On March 27, the U.S. Congress passed and the President signed into law the Coronavirus Aid, Relief, and Economic Security Act (CARES Act). This law, which provides wide-ranging financial and regulatory relief related to the ongoing COVID-19 public health crisis, represents a response of unprecedented scope and scale. The package of approximately $2 trillion more than doubles the size of the stimulus package passed following the 2008 financial crisis.
Subtitle A of Title IV of the bill, entitled the Coronavirus Economic Stabilization Act of 2020, provides certain relief to the financial services industry, meant to stabilize financial markets, increase lending firepower and protect bank solvency during challenging financial times. These provisions generally modify existing law on a temporary basis, altering accounting, capital and supervisory practices in a manner that enhances bank operational flexibility. However, as drafted, many of these provisions are designed to terminate on the earlier of the end of the government-declared public health crisis or the end of 2020.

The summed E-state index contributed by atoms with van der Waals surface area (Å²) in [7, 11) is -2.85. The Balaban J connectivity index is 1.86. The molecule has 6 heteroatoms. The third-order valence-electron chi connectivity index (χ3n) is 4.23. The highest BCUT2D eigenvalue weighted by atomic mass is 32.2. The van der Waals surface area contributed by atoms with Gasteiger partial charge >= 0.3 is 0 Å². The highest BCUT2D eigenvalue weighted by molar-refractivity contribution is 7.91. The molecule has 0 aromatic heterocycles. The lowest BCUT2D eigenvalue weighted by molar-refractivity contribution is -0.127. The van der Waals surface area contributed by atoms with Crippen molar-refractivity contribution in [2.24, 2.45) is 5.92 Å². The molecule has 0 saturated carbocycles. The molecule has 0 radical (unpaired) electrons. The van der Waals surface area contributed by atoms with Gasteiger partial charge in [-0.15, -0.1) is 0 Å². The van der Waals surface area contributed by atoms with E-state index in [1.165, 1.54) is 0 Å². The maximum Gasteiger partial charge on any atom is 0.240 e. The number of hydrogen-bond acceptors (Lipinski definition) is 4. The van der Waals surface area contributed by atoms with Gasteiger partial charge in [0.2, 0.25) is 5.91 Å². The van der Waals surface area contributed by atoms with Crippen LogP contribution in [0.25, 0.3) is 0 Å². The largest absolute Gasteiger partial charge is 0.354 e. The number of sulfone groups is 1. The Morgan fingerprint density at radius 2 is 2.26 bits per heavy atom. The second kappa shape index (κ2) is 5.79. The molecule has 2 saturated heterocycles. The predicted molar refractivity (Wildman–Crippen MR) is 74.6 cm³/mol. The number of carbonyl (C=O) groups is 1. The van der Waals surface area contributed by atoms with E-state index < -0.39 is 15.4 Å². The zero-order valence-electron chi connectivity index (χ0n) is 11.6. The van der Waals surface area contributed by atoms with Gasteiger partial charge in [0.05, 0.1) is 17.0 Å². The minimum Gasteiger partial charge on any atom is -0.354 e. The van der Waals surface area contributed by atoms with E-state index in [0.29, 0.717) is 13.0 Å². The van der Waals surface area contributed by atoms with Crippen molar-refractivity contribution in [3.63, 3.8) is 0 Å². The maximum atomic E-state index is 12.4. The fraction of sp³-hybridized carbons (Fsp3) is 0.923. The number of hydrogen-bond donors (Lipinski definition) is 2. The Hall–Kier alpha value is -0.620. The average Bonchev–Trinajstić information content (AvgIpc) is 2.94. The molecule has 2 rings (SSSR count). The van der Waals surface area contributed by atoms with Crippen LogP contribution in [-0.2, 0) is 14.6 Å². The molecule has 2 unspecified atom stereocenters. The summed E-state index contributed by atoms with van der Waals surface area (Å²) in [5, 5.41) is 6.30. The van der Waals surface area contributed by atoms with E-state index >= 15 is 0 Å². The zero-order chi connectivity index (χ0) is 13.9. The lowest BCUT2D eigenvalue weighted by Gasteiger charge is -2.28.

This client alert provides additional background and detail regarding certain of the key provisions in the Coronavirus Economic Stabilization Act of 2020 that affect financial services companies. Sidley has separately prepared a full summary of the legislation available here.
Sidley Austin LLP provides this information as a service to clients and other friends for educational purposes only. It should not be construed or relied on as legal advice or to create a lawyer-client relationship. Readers should not act upon this information without seeking advice from professional advisers.
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